26. CPU/Elapsed time ratio: the ratio of the amount of CPU time used during a given elapsed time. For example, a CPU that is 50% busy would have a CPU/elapsed time ratio of 50/100, or 1/2.
27. “Work Quanta Completed” counter: a counter that records the number of work quanta done so far by all the CPUs participating in generating the workload (see “Work quanta completed”, above). This is expressed as a number of work units, in sets that comprise a work quantum. For example, if one work quantum is 1000 work units, the “work quanta completed” counter would be some number of thousands of work units (1000 if one quanta has been completed, 2000 for 2 quanta, etc.)
28. W/sec: Work units per second
29. WQ: Work Quantum (see “Work Quantum”, above)
30. TQ: Time Quantum, an amount of time between 0.1 and 1 second selected at random
31. TN: Thread N, processing thread running on CPU N.
32. Work: Work is meant to represent a sequence of computer instruction which are processed by a processor to completion.

DETAILED DESCRIPTION

The general purpose of the software methodology described herein is to demonstrate the process and processor affinity features of large multi-processor systems such as the Unisys ES7000. The Unisys ES7000 is a Cellular Multiprocessor, which can manage multiple different operating system platforms. Today, there are various existing soaker applications, such as Microsoft's CPU Stress Tool, which simulate workloads that consume all of one or more processor's time. None of these existing tools, however, were able to distribute a controlled load evenly across a large number of processors or specify an arbitrary subset of the processors (which ones should be made busy and which should be left idle). It was therefore necessary to create an application, which would solve this problem.

FIG. 2 is a diagram detailing the environment in which the MULTISOAK SMART SOAKER runs. The environment consists of a console 200, which communicates back and forth with the MULTISOAK application 201. The MULTISOAK application 201 also communicates data with the Microsoft Windows Operating System 202, which communicates data with a set of CPUs which are shown from 1 through 32 in CPU set 203. (The true upper limit of this set is 64 processors; only 32 are shown to simplify the illustration.) The CPUs in group 203 are part of a Unisys server 204.

The MultiSoak smart soaker application 201 generates a simulated processor load on a system of CPU's. The load is specified as the percentage to consume of some or all of the processor resources available on the entire system 203. The percentage is an input parameter to the MultiSoak application 201. The processors to be loaded can also be specified by a parameter; or by default where the load is spread across all processors on the system.

Some examples may be used to clarify the load specification.

    • 1. If a system has 2 processors, the total processor resource available is 200% (100% of 2 processors).
      • (a) Setting the load parameter to 100, would then organize the use of half the total available processor resource. If the load is not targeted to a specific processor, it will be evenly spread across both processors, so each processor would be at 50% utilization of processor resources. Standard soaker applications would typically use all of one processor and none of the other in this case. That behavior could also be achieved by “MultiSoak” operations by explicitly restricting the load to just one processor or the other processor.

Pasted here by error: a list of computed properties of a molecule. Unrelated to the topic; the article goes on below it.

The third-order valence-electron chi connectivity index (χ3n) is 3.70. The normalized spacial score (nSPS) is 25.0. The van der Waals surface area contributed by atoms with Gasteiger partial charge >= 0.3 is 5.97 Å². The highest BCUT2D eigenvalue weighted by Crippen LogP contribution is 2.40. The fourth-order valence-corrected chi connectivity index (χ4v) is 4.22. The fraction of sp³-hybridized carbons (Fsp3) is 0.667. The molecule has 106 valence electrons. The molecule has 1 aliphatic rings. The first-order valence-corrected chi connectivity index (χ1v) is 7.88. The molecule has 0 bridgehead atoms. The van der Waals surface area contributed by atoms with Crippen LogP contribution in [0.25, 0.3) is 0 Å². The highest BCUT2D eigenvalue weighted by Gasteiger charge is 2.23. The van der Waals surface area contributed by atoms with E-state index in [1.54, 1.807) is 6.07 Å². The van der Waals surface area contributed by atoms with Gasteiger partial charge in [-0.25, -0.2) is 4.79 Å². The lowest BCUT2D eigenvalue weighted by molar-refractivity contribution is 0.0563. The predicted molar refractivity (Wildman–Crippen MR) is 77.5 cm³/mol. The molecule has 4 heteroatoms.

• (b) Setting the load parameter to 50% and specifying no processor restrictions would use one-quarter of the total system resources, or 25% of each processor. The standard approach would simply use 50% of just one processor, as would restricting the MultiSoak load to one processor or the other.
    • 2. If a system has 16 processors, the load parameter can range from 1 to 1600 (100% of 16 processors).
      • (a) A load parameter value of 800 with no processor restrictions would have the same effect as in the first example; all 16 processors would be 50% utilized.
      • (b) A load parameter value of 800 restricted to any 8 processors would result in those processors being 100% busy and the other 8 being 100% idle. Standard soaker applications do not allow the user to select which processors should be loaded; instead those applications use simplistic selection criteria, such as loading the lowest-numbered CPUs first, such as CPU's 1 through 8.
      • (c) A load parameter value of 1200 with no processor restrictions would result in all 16 processors being 75% busy. However, a standard soaker application would use all of 12 processors to achieve this effect, leaving 4 processors completely idle.
      • (d) A load parameter value of 1200 targeted to any 14 processors would leave those 14 CPUs approximately 86% busy and would leave the remaining two CPUs idle. Previously, there was no way to achieve this effect using a standard soaker program.
        The maximum load parameter value is 6400, allowing this utility to be used on systems with up to 64 processors.